Blood in the Water match
The "Blood in the Water" match (Hungarian: melbourne-i vérfürdő lit. Blood bath of Melbourne; Russian: Кровь в бассейне, romanized: Krov' v basseyne, lit. 'Blood in the swimming pool') was a water polo match between Hungary and the USSR at the 1956 Melbourne Olympics. The match took place on 6 December 1956 against the background of the 1956 Hungarian Revolution, and saw Hungary defeat the USSR 4–0. The name was coined after Hungarian player Ervin Zádor emerged during the last two minutes with blood pouring from above his eye after being punched by Soviet player Valentin Prokopov.
Tensions were already high between the Hungarian and Soviet water polo teams, as the Soviets had taken advantage of their political control of Hungary to study and copy the training methods and tactics of the Olympic champion Hungarians.
Then, on 23 October 1956, a demonstration by students of the Budapest University of Technology and Economics escalated into an uprising against the government in Budapest. On 1 November, Soviet tanks began rolling into Hungary and from 4 to 10 November forces began suppressing the uprising with air strikes, artillery bombardments, and tank-infantry actions.
At the time, the Hungarian water polo team was in a mountain training camp above Budapest. They were able to hear the gunfire and see smoke rising. The players were the defending Olympic champions; with the Summer Olympics in Melbourne two months away, they were moved into Czechoslovakia to avoid being caught in the revolution. The players only learned of the true extent of the uprising and the subsequent crackdown after arriving in Australia and they were all anxious for news of friends and family.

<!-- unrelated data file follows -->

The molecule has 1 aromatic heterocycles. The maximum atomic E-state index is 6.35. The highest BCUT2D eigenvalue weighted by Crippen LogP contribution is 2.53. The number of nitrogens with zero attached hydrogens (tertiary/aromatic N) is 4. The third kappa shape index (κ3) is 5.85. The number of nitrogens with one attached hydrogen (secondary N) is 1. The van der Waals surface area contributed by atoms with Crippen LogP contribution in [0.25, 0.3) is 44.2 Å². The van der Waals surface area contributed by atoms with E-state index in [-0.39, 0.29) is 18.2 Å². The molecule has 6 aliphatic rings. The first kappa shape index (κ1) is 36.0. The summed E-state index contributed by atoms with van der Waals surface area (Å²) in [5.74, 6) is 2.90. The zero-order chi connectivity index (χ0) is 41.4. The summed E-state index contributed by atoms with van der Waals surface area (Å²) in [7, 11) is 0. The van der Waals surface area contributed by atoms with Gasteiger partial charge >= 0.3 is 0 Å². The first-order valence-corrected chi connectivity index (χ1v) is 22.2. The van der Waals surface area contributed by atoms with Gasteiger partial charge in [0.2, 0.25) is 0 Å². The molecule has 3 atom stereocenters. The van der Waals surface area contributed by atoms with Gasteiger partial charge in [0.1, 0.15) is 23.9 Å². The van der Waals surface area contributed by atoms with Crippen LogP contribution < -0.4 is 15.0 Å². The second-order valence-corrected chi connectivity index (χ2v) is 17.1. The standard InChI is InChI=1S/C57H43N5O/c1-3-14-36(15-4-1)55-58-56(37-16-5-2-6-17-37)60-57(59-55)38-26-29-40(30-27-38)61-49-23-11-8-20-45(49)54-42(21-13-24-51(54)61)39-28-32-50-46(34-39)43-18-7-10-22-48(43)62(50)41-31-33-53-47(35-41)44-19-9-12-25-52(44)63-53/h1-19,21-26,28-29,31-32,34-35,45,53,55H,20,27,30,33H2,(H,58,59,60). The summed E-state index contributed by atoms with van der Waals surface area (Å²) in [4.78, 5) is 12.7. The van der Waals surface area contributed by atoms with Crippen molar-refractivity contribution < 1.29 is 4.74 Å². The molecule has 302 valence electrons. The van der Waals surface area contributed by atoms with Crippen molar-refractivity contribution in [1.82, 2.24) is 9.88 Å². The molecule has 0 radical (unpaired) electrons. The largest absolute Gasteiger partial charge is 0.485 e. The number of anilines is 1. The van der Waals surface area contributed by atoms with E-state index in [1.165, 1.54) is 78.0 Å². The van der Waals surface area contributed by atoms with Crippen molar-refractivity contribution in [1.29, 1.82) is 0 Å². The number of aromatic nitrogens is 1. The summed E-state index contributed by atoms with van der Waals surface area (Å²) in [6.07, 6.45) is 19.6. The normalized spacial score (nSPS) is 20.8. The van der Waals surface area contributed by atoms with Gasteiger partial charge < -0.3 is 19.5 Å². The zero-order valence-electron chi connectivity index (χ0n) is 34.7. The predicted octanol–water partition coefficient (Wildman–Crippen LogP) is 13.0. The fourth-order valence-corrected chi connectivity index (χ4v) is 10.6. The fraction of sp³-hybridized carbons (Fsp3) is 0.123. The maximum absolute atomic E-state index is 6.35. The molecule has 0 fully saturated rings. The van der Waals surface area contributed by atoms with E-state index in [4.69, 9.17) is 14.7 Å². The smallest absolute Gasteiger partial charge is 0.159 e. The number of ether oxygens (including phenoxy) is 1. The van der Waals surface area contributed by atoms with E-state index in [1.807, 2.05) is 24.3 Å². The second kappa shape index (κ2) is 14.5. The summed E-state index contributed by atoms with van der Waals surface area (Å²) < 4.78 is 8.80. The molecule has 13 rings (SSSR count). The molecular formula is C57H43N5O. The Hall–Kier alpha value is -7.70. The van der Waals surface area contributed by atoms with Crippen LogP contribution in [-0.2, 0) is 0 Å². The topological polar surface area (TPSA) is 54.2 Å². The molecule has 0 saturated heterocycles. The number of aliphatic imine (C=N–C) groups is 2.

By the start of the Olympics, the uprising had been suppressed and many players saw the Olympics as a way to salvage pride for their country. "We felt we were playing not just for ourselves but for our whole country", said Zádor after the match. The match was played in front of a partisan crowd bolstered with expatriate Hungarians (many of whom had been in the boxing arena before to see the Hungarian László Papp) as well as Australians and Americans, two of the Soviet Union's Cold War opponents.
|6 December 1956||Soviet Union||0–4||Hungary||Melbourne Sports and Entertainment Centre|
In the morning before the start, the Hungarians had created a strategy to taunt the Russians, whose language they had studied in school. In the words of Ervin Zádor: "We had decided to try and make the Russians angry to distract them."
From the beginning, kicks and punches were exchanged. At one point, a punch thrown by Hungarian captain Dezső Gyarmati was caught on film. Meanwhile, Zádor scored two goals to the crowd's cheers of Hajrá Magyarok! ("Go Hungarians!").
With one minute remaining in the match, Hungary was leading 4–0. Zádor was marking Valentin Prokopov, with whom he had already exchanged words, and a whistle was blown. In the intermission, Prokopov struck him, causing a bleeding gash. Zádor left the pool; his bleeding was the final straw for a crowd already in frenzy. Many angry spectators jumped onto the concourse beside the water, shook their fists, shouted abuse and spat at the Russians. To avoid a riot, police entered the arena and shepherded the crowd away.